The question now is knowing which type of equipment you will get when you arrive at a show!? Will it alter what show you go to? Probably not, but I know I for one would prefer attending show a that have rubber equipment. It's expensive and not always practical for everybody to have both rubber and wooden contacts, but at the moment I donít see what other choice you have?! Unless you are able to train at different venues, that have the different types. It will be interesting at the end of this season to see how many shows still using wood!

For me rubber contacts are the way forward. They seem to act like shock absorbers and so logically should be far safer for the dogs which is for me the most important thing. How will they wear? Only time will tell but nothing lasts for ever!

Other innovations
We are also seeing plastic and aluminium jumps which should be durable in both Europe and the UK. I still have my set of wooden jumps that we made over six years ago  We leave them out all the time, and I am only just starting to think that we may need to give them a coat of paint. Maybe when I have to replace them I will consider the new designs but, as this is not a safety concern or a rule change, I will stick with what I have got for the moment.

Personally I wasn't to keen on the aluminium wall that we saw at the FCI Agility World Championships last year. If a dog knocked it over it was so noisy it did seem to scare a couple of dogs. So that's definitely not something I want to purchase.

I hope you all enjoy your competition season with whatever contacts you see, remember nothing is perfect all of the time!

Rubberised contacts are now available from First Contact, Agility Warehouse and other agility equipment suppliers in the UK

About the author...
Nicola Garrett has been competing in agility since 1989! She first started with a crossbreed and her excellent Rough Collie. She has been very successful with quite a few different dogs. At present, she competes with her three year old black and white collie Wych and her American Sable Sheltie, Indiana who will be four this April. Indy runs at Grade 7 and Wych is Grade 6.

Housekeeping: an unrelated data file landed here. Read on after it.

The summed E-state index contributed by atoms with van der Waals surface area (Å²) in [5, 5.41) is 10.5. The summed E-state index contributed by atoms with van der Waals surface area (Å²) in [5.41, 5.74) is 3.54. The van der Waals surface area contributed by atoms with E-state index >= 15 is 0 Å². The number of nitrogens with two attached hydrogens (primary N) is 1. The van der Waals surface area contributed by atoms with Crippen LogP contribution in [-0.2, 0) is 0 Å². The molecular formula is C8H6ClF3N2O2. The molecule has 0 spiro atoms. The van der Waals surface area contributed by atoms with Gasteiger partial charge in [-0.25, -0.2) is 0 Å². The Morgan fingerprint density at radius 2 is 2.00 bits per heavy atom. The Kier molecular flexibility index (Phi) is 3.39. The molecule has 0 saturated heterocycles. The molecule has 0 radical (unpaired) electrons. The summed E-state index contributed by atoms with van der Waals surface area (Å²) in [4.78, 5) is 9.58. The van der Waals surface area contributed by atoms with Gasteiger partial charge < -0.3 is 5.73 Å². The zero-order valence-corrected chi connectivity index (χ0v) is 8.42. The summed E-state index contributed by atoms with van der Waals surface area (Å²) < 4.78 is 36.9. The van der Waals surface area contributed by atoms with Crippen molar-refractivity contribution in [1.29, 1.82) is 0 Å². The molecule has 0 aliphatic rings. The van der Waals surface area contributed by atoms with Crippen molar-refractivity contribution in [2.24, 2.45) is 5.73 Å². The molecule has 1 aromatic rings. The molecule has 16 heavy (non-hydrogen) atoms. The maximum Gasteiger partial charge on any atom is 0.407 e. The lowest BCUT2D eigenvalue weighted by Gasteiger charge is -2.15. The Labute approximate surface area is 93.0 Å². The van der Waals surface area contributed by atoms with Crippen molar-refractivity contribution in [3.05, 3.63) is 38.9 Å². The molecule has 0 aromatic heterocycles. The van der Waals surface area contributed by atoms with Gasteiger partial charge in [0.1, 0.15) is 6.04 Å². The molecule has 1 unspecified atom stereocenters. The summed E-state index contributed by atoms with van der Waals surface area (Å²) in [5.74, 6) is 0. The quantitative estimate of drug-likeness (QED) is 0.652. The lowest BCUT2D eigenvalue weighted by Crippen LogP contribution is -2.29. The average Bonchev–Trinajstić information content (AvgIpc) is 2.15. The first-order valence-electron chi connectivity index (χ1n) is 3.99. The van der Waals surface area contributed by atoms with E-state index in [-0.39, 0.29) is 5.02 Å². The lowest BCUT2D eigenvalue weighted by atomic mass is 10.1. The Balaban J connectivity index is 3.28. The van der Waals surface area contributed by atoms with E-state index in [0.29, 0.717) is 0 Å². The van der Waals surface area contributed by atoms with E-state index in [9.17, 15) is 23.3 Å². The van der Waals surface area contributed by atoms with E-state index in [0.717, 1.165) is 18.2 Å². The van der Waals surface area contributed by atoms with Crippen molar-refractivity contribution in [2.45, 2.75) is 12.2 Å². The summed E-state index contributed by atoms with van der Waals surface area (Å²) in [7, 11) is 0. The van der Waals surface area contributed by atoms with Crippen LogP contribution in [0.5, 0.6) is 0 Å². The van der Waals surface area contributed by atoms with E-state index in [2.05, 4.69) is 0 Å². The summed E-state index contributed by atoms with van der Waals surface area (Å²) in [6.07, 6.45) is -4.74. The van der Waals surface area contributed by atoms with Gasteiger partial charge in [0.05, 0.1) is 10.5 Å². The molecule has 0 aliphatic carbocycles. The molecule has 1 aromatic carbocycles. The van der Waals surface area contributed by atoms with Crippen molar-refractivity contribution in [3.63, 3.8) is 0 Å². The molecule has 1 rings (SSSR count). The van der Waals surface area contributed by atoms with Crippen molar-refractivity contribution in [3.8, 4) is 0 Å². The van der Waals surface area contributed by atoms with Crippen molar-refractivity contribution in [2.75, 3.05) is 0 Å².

She lives with her partner Mark and their eight dogs in the West Midlands

Nicky is now sponsored by Pro Plan Pet Food

You can find out more about Nicky and her dogs at

First published 14 May 2012


From Katarina Ullsten...
I would like to say that I have nothing against progress. Manufacturers have done a lot of good for the sport and I, for one, hope they will continue to do so, but the current trend introducing all sorts of new equipment at shows can have unintended consequences for some dogs. Agility is faster then ever and we are asking more and more of our dogs. With this comes an increased risk of injury, not necessarily due to the equipment but the sheer speed the dogs are working at. Combine that with equipment that varies greatly in its performance and it is an accident waiting to happen.

Change is needed but I believe it needs to be managed - just like the change we've just had regarding weave spacing. It was announced in good time, allowing us to adjust equipment and train before facing it in the ring when, if the dog gets spooked, we would have no chance to allow the dog to try again and might result in a problem for a long time.

Different materials behave differently and, by all means, try it out but do it in a practice ring, not in the competition ring. If you are supplying something, new please provide practice equipment as well so the dogs have a fair chance. Not everyone has enough money to buy all the different types of equipment we now come across or even have access to it at various training venues.

In the meantime, I urge all show organisers to detail which equipment - aluminium, wood, plastic / rubber or painted etc. - you will be using at your show so we, as competitors, know and, at least, have a chance to get the dogs used to it before we are faced with it in the competition ring. (16/05/12)